Of course.  The market dictates the rent.

It's much more rare than the other way around, but it happens.

+1 to NNL's comment.
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Stachetastic

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Re: Have you ever lowered the rent for a new tenent?
« Reply #7 on: August 23, 2016, 05:54:01 AM »
I have for friends and family. I know to some, that is a cardinal rule not to be broken, but it was worth it to me to have someone in the property who I knew would care for it. I have had some family members who were interested that I knew would not be good tenants, and I didn't offer them a discount. They declined.

For us, it's worth the peace of mind to have good tenants, so it has usually worked out for us to give a discount.

K-ice

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Re: Have you ever lowered the rent for a new tenent?
« Reply #8 on: August 23, 2016, 01:22:45 PM »
OP here. Thanks for the answers. I think our asking price of $1100 is within the market demand. There are nicer places for more, and places further from the center for less, but I think it is within the ball part.   

Smaller places are less. This is a 1+den and has usually been shared by two roommates. Keeping them under $600/month each has been a sweet spot. 

Looking back in 2014 we got $1180. Last time we took a $80 hit, I had forgotten.

It will probably easily rent with another 10% drop.  The fear is that there is rent control so next time around it is not the market that dictates the rental increase, but it will be fixed at about 2%. 

So if I go from $1100 to $1000 it may take almost 5 years to get back upto $1100. 

Sigh. It is for rent Sept 1st, so time is getting tight. $1050 might be the sweet spot.  Got a bit of feedback and one looker said $1050 but wanted us to throw in the utilities which are estimated $65/month. They had found another place anyway but I was happy for the feedback.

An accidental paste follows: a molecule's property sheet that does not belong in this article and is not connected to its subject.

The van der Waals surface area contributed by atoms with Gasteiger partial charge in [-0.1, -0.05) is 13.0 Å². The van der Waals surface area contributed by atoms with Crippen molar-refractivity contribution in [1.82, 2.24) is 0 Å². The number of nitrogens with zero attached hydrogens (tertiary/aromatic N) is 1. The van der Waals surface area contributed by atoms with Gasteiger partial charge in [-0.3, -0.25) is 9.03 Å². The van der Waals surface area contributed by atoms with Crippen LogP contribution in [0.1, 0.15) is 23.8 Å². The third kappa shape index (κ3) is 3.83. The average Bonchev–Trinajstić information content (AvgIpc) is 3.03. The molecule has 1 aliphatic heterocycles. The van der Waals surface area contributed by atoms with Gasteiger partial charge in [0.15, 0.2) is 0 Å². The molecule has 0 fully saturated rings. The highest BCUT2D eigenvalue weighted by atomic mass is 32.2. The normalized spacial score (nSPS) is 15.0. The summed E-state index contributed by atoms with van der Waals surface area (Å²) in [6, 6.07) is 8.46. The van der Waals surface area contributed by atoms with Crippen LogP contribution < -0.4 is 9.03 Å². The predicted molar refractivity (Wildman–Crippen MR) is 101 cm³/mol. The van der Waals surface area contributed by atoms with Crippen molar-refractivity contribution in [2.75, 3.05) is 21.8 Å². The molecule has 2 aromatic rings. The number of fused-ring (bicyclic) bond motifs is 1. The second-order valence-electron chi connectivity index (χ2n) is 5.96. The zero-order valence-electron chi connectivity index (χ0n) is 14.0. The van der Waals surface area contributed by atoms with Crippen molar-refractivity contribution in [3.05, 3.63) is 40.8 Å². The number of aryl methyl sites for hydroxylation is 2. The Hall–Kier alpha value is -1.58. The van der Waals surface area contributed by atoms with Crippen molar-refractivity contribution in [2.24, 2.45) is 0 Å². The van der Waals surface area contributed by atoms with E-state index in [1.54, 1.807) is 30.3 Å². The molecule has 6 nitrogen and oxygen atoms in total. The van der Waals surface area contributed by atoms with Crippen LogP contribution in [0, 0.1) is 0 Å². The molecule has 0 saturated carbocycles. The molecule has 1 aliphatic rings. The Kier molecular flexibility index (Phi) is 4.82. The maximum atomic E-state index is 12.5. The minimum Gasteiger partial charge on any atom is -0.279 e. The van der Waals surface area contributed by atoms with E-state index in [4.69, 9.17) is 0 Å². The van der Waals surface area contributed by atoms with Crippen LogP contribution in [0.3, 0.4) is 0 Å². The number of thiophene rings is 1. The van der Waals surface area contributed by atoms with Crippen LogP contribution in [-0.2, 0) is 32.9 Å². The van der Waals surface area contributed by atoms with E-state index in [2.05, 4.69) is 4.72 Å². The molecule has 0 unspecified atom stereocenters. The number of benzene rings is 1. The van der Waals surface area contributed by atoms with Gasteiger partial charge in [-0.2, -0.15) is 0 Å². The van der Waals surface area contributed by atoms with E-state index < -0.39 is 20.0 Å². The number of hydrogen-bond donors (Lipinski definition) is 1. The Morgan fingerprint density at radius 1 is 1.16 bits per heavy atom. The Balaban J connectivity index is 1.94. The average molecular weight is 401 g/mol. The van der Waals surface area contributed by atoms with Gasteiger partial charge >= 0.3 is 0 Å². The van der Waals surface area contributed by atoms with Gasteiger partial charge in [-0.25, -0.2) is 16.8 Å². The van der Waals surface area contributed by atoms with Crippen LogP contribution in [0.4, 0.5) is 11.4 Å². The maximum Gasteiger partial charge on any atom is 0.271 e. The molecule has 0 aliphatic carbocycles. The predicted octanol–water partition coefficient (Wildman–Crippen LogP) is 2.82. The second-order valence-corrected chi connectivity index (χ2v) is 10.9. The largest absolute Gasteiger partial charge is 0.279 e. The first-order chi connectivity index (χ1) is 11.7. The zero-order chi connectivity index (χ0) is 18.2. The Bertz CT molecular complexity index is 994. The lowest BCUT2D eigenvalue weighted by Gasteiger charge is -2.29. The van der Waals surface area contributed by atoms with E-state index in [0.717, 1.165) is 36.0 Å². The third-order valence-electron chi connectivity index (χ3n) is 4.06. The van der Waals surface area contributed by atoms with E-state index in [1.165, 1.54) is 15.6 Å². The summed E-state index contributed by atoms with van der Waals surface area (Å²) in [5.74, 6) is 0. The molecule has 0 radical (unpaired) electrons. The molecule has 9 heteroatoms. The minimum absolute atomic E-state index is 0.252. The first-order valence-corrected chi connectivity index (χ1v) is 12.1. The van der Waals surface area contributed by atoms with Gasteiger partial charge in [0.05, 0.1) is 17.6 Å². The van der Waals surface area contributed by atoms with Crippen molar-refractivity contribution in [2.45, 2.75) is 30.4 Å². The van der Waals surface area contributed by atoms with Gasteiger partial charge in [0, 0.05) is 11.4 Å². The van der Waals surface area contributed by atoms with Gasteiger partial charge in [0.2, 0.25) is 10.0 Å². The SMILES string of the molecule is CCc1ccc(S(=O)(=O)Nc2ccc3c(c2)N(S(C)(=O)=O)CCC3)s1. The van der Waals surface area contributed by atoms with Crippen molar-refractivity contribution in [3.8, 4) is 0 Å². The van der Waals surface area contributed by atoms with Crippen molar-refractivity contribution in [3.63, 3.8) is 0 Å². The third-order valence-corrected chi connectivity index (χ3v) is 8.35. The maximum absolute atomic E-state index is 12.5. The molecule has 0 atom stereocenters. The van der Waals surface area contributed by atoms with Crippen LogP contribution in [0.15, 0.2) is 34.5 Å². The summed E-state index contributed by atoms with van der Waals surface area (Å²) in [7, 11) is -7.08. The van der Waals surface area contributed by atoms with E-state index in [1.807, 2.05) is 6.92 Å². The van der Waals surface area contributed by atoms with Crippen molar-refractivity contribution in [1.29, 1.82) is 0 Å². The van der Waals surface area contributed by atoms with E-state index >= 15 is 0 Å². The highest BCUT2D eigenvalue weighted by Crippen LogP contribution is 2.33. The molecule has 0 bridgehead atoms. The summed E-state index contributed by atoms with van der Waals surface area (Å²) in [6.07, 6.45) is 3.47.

I would not throw in the utilities, it is much easier to have them accountable. In another heated building the tenets crank the heat and open the windows. Luckily it is separate in this unit. They should be happy for the chance to improve their credit with a utility bill but I know the unknown of utilities are a fear for young renters (our demographic). 

Maybe it is looking a little dated. We have had the building for a decade. This unit got a 100% new bathroom at that time.  It has had fresh paint about 3 times but it could be due for a little lipstick. Upgraded SS stove a few years ago when the other quit. The white fridge works but doesn't match the stove.  Maybe we can find a small SS fridge for $1000 if the new tenants care, but I don't even have SS in my house because I think its irresponsible to get rid of something that works. The entire building has needed some electrical upgrade and a new roof since we owned it. Overall it still makes money, and would with the $100 decrease but, who doesn't want more money?

Any quick tips, other than paint, to make it shine?

This coming weekend should be very important for showings. We will try to get more feedback and maybe offer it for $1100 but let good potential tenets know we are negotiable.


   


 

bpleshek

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Re: Have you ever lowered the rent for a new tenent?
« Reply #9 on: August 23, 2016, 01:44:13 PM »
I agree about the utilities.  There is too much of an unknown.  Unless your have state or local rules that state the landlord pays utilities, I would have them do so.

Brian

NoNonsenseLandlord

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Re: Have you ever lowered the rent for a new tenent?
« Reply #10 on: August 23, 2016, 02:18:04 PM »
Any quick tips, other than paint, to make it shine?

This coming weekend should be very important for showings. We will try to get more feedback and maybe offer it for $1100 but let good potential tenets know we are negotiable.

You can always increase demand by lowering price.  Price too high, and renters that can go anywhere, do.  Only renters that are low-quality will bite at a price too high.  Good renters look elsewhere.